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Re-enter WARWICK. K. Henry. Now where is he that will not

stay so long Till his friend sickness hath determined me? 4 Warwick. My lord, I found the Prince in the next room,

45 Washing with kindly tears his gentle cheeks, With such a deep demeanour of great sorrow That tyranny, which never quaffed but blood, Would, by beholding him, have washed his

knife With gentle eye-drops. He is coming hither. 50 K. Henry. But wherefore did he take away

the crown?

Re-enter PRINCE HENRY.

55

Lo where he comes.—Come hither to me,

Harry.Depart the chamber ; leave us here alone. Prince. I never thought to hear you speak

again. K. Henry. Thy wish was father, Harry, to

that thought. I stay too long by thee, I weary thee : Dost thou so hunger for my empty chair That thou wilt needs invest thee with mine

honours Before thy hour be ripe? O foolish youth ! Thou seek'st the greatness that will overwhelm thee :

60 Thou hast stol'n that which after some few hours

75

Were thine without offence; and at my death
Thou hast sealed up my expectation :
Thy life did manifest thou lovedst me not,
And thou wouldst have me die assured of it. 65
Thou hid'st a thousand daggers in thy thoughts,
Which thou hast whetted on thy stony heart
To stab at half an hour of

my

life. What! canst thou not forbear me half an hour? There, get thee gone and dig my grave thyself, 70 And bid the merry bells ring to thine ear That thou art crowned not that I am dead! Prince. O pardon me, my liege ; but for my tears,

[Kneeling.
The moist impediments' unto my speech,
I had forestalled this dear and deep rebuke,
Ere

you with grief had spoke, and I had heard
The course of it so far. There is your crown;
And He that wears the crown immortally
Long guard it yours! If I affect its more
Than as your honour and as your renown,
Let me no more from this obedience rise,
Which my most true and inward-duteous spirit
Teacheth—this prostrate and exterior bending!
Heaven witness with me, when I here came in,
And found no course of breath within your
majesty,

85
How cold it struck my heart. If I do feign,
O let me in my present wildness die,
And never live to show the incredulous 10 world
The noble change that I have purposed !

80

9

NOTES TO THE DEATH OF HENRY IV.

1 (1. 5). Ports of slumber, the eyes. 6 (1. 68). To stab, &c., I have only 2 (1. 12). Gates of breath, mouth and half an hour of life left, therefore nostrils.

why try to kill it? 3 (1. 17). Divorced, separated.

7 (1. 74). Impediments, stoppages.' 4 (1. 44). Determined me, settled 8 (1. 79). Affect it, honour or love it. whether I shall live or die.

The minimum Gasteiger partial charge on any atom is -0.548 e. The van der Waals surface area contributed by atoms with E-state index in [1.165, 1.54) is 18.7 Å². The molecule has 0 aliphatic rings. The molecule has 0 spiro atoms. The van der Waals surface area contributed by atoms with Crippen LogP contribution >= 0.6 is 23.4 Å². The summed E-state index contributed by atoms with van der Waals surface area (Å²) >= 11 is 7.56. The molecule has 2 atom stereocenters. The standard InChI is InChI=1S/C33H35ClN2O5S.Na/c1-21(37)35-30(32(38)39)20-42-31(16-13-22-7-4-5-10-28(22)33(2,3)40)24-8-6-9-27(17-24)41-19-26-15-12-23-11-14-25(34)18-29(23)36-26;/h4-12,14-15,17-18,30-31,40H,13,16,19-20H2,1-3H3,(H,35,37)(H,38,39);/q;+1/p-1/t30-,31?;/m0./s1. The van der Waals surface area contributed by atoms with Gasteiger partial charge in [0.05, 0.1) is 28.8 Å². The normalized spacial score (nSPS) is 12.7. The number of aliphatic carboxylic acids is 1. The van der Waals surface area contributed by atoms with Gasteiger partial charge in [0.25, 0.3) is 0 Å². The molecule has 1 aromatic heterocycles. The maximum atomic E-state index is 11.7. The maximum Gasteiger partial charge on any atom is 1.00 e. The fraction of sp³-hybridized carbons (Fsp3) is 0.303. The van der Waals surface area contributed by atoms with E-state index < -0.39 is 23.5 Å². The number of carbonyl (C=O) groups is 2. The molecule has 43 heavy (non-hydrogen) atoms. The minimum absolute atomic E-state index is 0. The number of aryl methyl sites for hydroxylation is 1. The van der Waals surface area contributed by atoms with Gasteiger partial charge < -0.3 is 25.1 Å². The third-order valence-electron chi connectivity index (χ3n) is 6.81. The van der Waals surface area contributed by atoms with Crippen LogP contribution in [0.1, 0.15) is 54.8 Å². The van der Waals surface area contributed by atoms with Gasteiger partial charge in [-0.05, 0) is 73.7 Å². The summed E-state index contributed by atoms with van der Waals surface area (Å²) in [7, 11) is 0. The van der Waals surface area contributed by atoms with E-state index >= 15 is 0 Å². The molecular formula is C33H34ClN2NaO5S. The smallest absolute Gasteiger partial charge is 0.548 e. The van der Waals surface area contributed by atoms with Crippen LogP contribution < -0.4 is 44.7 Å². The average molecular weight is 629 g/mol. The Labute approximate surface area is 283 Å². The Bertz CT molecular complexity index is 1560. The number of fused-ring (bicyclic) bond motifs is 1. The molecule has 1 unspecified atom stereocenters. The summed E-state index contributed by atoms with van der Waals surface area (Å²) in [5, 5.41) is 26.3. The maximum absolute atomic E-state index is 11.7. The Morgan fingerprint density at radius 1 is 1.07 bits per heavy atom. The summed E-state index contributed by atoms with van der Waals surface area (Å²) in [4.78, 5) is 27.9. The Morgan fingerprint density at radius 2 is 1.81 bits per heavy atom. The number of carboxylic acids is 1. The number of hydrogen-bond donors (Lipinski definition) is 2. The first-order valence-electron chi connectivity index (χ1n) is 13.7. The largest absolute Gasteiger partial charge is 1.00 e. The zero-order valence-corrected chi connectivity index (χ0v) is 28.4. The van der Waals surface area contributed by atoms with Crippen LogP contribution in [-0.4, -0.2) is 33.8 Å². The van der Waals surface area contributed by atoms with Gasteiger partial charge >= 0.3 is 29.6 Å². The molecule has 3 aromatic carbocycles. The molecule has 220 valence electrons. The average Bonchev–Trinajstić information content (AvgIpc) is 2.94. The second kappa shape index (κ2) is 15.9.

9 (1. 86). Feign, pretend. 5 (1. 63). Sealed up, &c., brought 10 (1. 88). Incredulous, unbelieving.

about what I expected.

STANLEY'S SEARCH FOR

LIVINGSTONE.

1. On the second day after Stanley's' arrival in the capital of Unyanyembe, the Arab magnates of Tabora came to congratulate him. Tabora is the principal Arab settlement in Central Africa, with a population of about . 5000. The Arabs were fine handsome men, mostly from Oman, and each had a large retinue of servants with him.

2. After having exchanged the usual stock of congratulations, Stanley accepted an invitation to return the visit at Tabora, and three days afterwards, accompanied by eighteen bravely dressed soldiers, he was presented to a group of stately Arabs in long white dresses and jaunty caps of showy white and introduced to the hospitalities of Tabora.

3. On the 20th of September the American flag was again hoisted, and the caravan, consisting of fifty-four persons, started along the southern route towards Ujijio and Livingstone.

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It moved forward through illimitable forests stretched in grand waves beyond the ken of vision ;' ridges, forest-clad, rising gently, one above another, until they receded in the purple blue distance, through a leafy ocean, where was only an indistinct outline of a hill far away.

4. Stanley next passed through a grand and noble expanse of grass land, which was one of the finest scenes he had witnessed since leaving the coast. Great herds of buffalo, zebra, giraffe, and antelopes course through the plain, and the expedition indulged in a day or two of hunting. While crossing a river at this point, Stanley narrowly escaped being devoured by a crocodile, but little recked the danger, led on by the excitement of stalking wild boars and shooting buffalo cows.

5. Now from time to time Stanley heard from passing savages occasional rumours of the presence of white men at various points. This encouraged him to believe that Livingstone was . not far off, and gave the necessary boldness to traverse the great wilderness beyond Marara, the transit of which he was warned would occupy nine days. The negroes became enthusiastic at the prospect of their journey's end. They therefore boldly turned their faces north and marched for the Malagarazi, a large river flowing from the east to Lake Tanganyika.

6. One of the exciting episodes of the journey was a boar-hunt, in which Stanley had a narrow escape from an ignominious' death. In one of

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